Community colleges suffer budget cuts
Posted September 29, 2009 at 11:47 pm in News
Students trying to take courses at community colleges in California are facing challenges after stimulus funds fell short of expectations, forcing another round of budget cuts.
The California State Legislature hoped to receive about $130 million in stimulus funds from the federal government for the stateâs 110 community colleges, which was calculated based on the stateâs 2008 budget. Instead, the state only received between $35 million and $37 million this fall, according to Vice Chancellor of California Community Colleges Terri Carbaugh. This substantial difference in funds means budget cuts for the community college system.
âWeâve asked all of our college presidents to focus on our priorities,â Carbaugh said. âWeâve told them to take a look at the courses [with] less focus on the mission and ask: Is this really a priority?â
The budget cuts will hit community colleges across the state, and could affect students who want to transfer to four-year schools like USC. Schools will have to decide whether to cut various student services, classes or faculty to make up for the deficits, Carbaugh said.
Glendale Community College has already begun to feel the effects of the cuts. Interim Superintendent/President Dawn Lindsay said the college will have to cut classes, faculty, services and likely its second summer session.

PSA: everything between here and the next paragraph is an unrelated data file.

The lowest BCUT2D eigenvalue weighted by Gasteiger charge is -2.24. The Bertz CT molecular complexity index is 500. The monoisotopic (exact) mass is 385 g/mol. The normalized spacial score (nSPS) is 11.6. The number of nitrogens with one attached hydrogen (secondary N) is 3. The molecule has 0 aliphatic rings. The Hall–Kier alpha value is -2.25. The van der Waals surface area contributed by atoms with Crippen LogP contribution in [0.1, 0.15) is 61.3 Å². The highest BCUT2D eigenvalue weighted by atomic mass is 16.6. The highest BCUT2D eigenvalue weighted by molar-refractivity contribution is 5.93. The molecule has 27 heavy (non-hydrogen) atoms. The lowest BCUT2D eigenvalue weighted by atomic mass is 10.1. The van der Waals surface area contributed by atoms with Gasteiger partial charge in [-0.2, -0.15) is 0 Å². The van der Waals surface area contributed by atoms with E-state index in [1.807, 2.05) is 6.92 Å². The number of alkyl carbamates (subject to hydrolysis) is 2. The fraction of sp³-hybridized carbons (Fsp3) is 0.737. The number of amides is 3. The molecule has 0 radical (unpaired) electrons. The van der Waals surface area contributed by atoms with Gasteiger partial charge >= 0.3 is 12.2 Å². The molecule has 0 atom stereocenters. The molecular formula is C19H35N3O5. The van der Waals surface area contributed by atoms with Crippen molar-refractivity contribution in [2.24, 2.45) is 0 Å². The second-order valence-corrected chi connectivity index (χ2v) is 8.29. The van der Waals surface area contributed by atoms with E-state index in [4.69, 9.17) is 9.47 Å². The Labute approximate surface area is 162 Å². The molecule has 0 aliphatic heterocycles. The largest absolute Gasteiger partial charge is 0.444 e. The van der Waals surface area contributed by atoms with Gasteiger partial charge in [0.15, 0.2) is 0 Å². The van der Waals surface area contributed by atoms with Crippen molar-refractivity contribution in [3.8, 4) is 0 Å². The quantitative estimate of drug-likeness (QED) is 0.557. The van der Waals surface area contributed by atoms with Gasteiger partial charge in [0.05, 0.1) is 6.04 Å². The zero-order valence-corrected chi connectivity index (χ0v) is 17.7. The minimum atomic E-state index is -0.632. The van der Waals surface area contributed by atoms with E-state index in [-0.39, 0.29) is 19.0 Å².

âWeâre doing everything we can to keep cuts away from classes,â Lindsay said.
At College of the Canyons, located in Valencia, the cuts ran as deep as $11 million.
âThis year, we took another hit,â said Sue Bozman, a College of the Canyons spokeswoman. âWe cut back on advertising and we cut back on supplies. Then it got to a point where we needed to make cuts in staff, [and] we needed to cut back on the number of classes we were offering.â
According to Bozman, these cuts have an intense impact on the collegeâs students.
âWeâre right now seeing a tidal wave of people trying to get classes. Many people are on waitlist and not getting the classes they need,â Bozman said.
For prospective students who wish to transfer to USC, classes that are cut or completely filled can turn out to be a significant setback because it makes it difficult for them to get the courses they need to transfer.
Alesia FortĂ© is in her first semester at West Los Angeles College and hopes to transfer to USC in one year. Like other students at community colleges, it was difficult for her to take the required classes.
âI was going to go to El Camino [Community College], but it was impossible to get into the classes I needed,â FortĂ© said.
FortĂ© also said that certain student services were suffering because of the budget cuts.
âFor counseling services, the lines are out the door,â FortĂ© said. âThere are signs that say administrators and counselors have been out because of the economy.â
Tim Brunold, associate dean and director of undergraduate admission at USC, said the budget cuts can cause problems from students trying to take classes that will transfer.
â[Itâll be] more challenging to find courses we want [students] to take,â said Tim Brunold, associate dean and director of undergraduate admission at USC. âIt might require them to be a little more flexible and to look at several community colleges to see if their courses are offered there. But itâs challenging to predict the exact impact this is going to have.â
But Bozman said the budget cuts wouldnât affect transfer students much, because they were less likely to cut general education classes than more specialized classes.
For now, community colleges have to brace themselves for an even harder coming year because of the down economy.
âWe expect deeper cuts in the 2010/2011 year unless something changes on the other side. This is a long lasting recession,â Carbaugh said.